The “Student Blog Post” series invites students from my PLS 321: Electoral Process course to author their own blogs about recent election events.
Proponents of the Electoral College are more emboldened after the 2016 presidential election which sent shockwaves throughout the country. For over a year, the media has been predicting a Democratic victory, but on the night of the 2016 election, pundits were shocked to report a Republican victory with Donald J. Trump as the United States 45th President.
The Republican candidate won in the Electoral College, but he failed to win the popular vote. This phenomenon confuses many Americans whom assume that their votes count and are equal to other citizens. The now visible gap of over two million votes between Secretary Hillary Clinton’s popular vote lead and President-elect Trump’s own popular vote brings to question the new president’s legitimacy. Timothy Noah, in his article titled America’s Worst College, highlights the shortcomings of the Electoral College. He strongly believes that the Electoral College system is an unfair outdated voting system because it fails to give all Americans an equal vote.
While Noah admits that the Electoral College has certain advantages, such as giving smaller states a voice, he also argues that this system leaves candidates to ignore states with large populations. Both candidates in the 2016 presidential race were unpopular, but Donald Trump’s campaign managed to isolate many social groups that reside in larger states. Since Trump’s surprising victory, many protests have taken place throughout the country, most occurring in large states with large populations. California and New York protested heavily, but they often get ignored during presidential campaigns, even though most citizens live in these states. Many protesters are declaring that President-elect Trump is “not their President”. They feel that since Trump failed to win the popular vote, the American people did not elect him. The questioning of Donald Trump’s legitimacy is a danger to American democracy. However, many proponents of the Electoral College sympathize with concerned citizens and believe that they have a right to be upset when the majority of the country did not vote for Donald Trump to be president.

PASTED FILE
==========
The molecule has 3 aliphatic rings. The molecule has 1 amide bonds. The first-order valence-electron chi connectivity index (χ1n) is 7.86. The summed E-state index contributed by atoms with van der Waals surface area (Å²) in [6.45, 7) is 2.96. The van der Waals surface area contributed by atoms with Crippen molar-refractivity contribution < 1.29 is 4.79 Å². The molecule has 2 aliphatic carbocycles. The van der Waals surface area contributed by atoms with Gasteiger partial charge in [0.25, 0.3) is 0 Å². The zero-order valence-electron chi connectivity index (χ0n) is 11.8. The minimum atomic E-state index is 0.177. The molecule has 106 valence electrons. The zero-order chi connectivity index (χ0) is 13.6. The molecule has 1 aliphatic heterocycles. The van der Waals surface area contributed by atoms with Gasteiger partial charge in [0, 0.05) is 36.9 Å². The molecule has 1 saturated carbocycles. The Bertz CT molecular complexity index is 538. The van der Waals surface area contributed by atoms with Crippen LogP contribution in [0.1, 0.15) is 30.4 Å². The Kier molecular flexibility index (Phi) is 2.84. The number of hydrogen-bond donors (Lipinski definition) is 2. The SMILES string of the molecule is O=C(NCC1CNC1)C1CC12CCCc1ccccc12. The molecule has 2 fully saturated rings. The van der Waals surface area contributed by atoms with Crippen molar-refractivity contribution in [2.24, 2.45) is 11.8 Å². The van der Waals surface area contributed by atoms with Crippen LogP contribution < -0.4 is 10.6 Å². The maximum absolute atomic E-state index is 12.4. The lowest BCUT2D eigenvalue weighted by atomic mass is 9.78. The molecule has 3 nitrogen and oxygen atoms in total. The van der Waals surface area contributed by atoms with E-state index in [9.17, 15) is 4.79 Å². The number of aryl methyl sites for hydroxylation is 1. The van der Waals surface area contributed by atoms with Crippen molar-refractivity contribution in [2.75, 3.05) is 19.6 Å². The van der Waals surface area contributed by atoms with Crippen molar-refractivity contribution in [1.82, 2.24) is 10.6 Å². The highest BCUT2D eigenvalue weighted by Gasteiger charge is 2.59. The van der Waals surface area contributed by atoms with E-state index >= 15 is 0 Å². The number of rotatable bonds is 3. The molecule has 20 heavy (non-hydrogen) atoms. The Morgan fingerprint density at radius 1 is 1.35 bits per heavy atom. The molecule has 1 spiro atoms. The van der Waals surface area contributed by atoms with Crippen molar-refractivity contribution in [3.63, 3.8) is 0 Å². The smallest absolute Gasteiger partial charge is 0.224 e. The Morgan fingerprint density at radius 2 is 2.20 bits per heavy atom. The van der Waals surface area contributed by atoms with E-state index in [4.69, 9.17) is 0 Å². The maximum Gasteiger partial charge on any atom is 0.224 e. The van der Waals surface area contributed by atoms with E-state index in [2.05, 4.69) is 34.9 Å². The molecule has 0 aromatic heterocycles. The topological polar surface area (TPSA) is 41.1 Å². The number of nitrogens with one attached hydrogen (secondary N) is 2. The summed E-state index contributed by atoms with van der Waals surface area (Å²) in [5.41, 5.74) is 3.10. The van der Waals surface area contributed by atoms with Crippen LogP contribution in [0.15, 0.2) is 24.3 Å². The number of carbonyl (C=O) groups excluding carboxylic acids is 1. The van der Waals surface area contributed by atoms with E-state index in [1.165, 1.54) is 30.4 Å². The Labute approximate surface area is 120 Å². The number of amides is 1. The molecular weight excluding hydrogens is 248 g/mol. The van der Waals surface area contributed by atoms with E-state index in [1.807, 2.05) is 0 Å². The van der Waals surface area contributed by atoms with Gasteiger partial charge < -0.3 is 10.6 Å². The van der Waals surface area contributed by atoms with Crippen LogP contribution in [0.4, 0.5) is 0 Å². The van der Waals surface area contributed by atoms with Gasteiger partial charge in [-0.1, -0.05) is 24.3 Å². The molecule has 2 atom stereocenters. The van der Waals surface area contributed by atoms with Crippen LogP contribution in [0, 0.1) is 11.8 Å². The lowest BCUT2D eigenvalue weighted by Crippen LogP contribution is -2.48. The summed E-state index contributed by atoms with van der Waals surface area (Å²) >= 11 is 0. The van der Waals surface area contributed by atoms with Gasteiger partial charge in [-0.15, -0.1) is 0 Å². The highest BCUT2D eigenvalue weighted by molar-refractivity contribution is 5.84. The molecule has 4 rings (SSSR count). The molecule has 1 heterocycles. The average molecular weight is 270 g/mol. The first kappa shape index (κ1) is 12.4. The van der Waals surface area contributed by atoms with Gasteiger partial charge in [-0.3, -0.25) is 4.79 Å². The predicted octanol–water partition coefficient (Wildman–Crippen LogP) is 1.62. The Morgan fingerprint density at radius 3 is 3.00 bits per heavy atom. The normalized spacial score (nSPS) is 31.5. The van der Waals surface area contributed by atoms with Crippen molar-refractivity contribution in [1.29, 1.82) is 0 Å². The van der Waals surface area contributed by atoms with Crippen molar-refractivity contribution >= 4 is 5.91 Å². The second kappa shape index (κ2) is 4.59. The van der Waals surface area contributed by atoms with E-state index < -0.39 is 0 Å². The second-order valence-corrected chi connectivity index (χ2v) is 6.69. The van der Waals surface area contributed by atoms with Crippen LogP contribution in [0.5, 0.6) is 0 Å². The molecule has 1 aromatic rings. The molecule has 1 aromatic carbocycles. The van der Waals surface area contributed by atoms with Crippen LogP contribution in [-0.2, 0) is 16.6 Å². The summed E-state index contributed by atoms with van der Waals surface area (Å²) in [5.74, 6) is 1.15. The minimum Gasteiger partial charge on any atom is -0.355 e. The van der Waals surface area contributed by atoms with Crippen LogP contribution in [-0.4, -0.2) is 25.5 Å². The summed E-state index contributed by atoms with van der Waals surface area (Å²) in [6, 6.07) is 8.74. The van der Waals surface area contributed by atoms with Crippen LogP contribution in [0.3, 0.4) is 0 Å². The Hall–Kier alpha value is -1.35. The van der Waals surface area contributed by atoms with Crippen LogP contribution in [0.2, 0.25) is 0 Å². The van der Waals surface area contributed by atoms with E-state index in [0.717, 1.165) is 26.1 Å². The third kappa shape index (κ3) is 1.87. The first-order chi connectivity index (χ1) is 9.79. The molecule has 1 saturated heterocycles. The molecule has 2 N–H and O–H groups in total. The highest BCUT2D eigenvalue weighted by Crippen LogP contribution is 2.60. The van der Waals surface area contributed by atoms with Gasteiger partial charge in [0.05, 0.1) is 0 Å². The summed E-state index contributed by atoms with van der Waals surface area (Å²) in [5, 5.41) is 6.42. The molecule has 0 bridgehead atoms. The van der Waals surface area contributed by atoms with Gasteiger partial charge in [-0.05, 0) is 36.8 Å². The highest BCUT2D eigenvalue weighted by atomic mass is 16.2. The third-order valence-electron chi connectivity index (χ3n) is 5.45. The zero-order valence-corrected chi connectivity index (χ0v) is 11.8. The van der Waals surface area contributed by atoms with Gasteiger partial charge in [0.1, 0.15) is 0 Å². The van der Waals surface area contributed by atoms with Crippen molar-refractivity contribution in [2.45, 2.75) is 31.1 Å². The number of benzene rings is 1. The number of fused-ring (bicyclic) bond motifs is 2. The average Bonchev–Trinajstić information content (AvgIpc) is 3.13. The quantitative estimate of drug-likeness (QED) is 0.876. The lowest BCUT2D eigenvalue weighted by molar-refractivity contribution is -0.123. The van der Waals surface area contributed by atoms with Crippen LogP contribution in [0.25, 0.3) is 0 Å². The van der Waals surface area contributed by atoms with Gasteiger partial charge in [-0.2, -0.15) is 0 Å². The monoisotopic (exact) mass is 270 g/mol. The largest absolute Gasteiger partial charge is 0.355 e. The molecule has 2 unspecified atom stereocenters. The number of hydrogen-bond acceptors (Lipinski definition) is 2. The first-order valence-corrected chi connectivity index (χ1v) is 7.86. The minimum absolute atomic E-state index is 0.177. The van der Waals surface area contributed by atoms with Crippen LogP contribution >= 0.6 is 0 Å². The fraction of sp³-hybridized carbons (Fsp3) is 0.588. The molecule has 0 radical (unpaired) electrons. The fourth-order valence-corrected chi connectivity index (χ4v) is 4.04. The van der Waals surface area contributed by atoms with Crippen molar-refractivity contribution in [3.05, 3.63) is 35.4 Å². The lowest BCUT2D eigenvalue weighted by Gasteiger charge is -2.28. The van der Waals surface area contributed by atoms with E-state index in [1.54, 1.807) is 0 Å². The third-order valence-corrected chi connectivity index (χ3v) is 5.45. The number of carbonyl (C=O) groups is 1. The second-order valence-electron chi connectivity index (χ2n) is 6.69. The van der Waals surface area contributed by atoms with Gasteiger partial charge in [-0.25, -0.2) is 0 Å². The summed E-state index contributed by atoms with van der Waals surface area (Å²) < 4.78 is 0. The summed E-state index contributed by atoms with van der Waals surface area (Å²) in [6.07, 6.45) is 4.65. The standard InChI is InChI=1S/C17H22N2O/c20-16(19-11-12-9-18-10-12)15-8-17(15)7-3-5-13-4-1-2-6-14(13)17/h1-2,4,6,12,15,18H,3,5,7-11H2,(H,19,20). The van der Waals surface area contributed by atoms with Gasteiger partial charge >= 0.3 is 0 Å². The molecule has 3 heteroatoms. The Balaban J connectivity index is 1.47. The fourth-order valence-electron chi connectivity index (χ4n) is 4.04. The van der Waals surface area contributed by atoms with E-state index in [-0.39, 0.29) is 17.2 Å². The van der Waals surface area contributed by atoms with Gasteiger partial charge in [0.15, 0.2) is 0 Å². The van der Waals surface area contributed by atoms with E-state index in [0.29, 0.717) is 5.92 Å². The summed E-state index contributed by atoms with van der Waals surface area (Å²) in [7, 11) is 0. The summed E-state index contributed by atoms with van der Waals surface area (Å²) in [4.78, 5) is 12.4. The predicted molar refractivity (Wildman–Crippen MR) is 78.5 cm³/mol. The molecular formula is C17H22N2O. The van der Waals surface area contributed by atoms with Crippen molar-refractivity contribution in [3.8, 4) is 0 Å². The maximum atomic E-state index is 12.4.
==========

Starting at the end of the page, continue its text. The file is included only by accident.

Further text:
In his 2004 article, America’s Worst College, Noah used the 2000 election between Al Gore and George W. Bush to point out the flaws of the Electoral College. Al Gore had the popular lead over the victor George W. Bush but lost the election. After the 2016 election, Timothy Noah published an article in Politico titled “The Trouble With the Electoral College”. In this article, he used the latest election to point out the ridiculousness of the Electoral College. He still feels that the popular vote is a far more fair and democratic way to choose a president.
Noah, along with many other proponents of the Electoral College system are now calling to repeal the Electoral College. However, it is not so simple. The Electoral College is protected by the American constitution and would require smaller states to repeal a system they benefit from. While the Electoral College system is protected by the Constitution, America’s status as a fair democracy is being questioned by many citizens that no longer feel represented. In his latest article Noah points out that the current President-elect himself has criticized the Electoral College in the past in several social media tweets. President-elect Trump has tweeted many comments regarding the Electoral College such as “The Electoral College is a disaster for a democracy”. Of course, since winning the Electoral College himself, Trump has backtracked on his previous statement against the current American voting system. However, many proponents agree with Trump’s previous sentiments on the Electoral College. Democrats are especially frustrated with the Electoral College system after losing a second election while winning the popular vote. Several bills, petitions and protests are now being pushed to repeal this outdated traditional American voting system.
Aisha Siddiqui is a third year Political Science student at Cal Poly Pomona. She plans on pursuing a law degree after completing her undergraduate studies.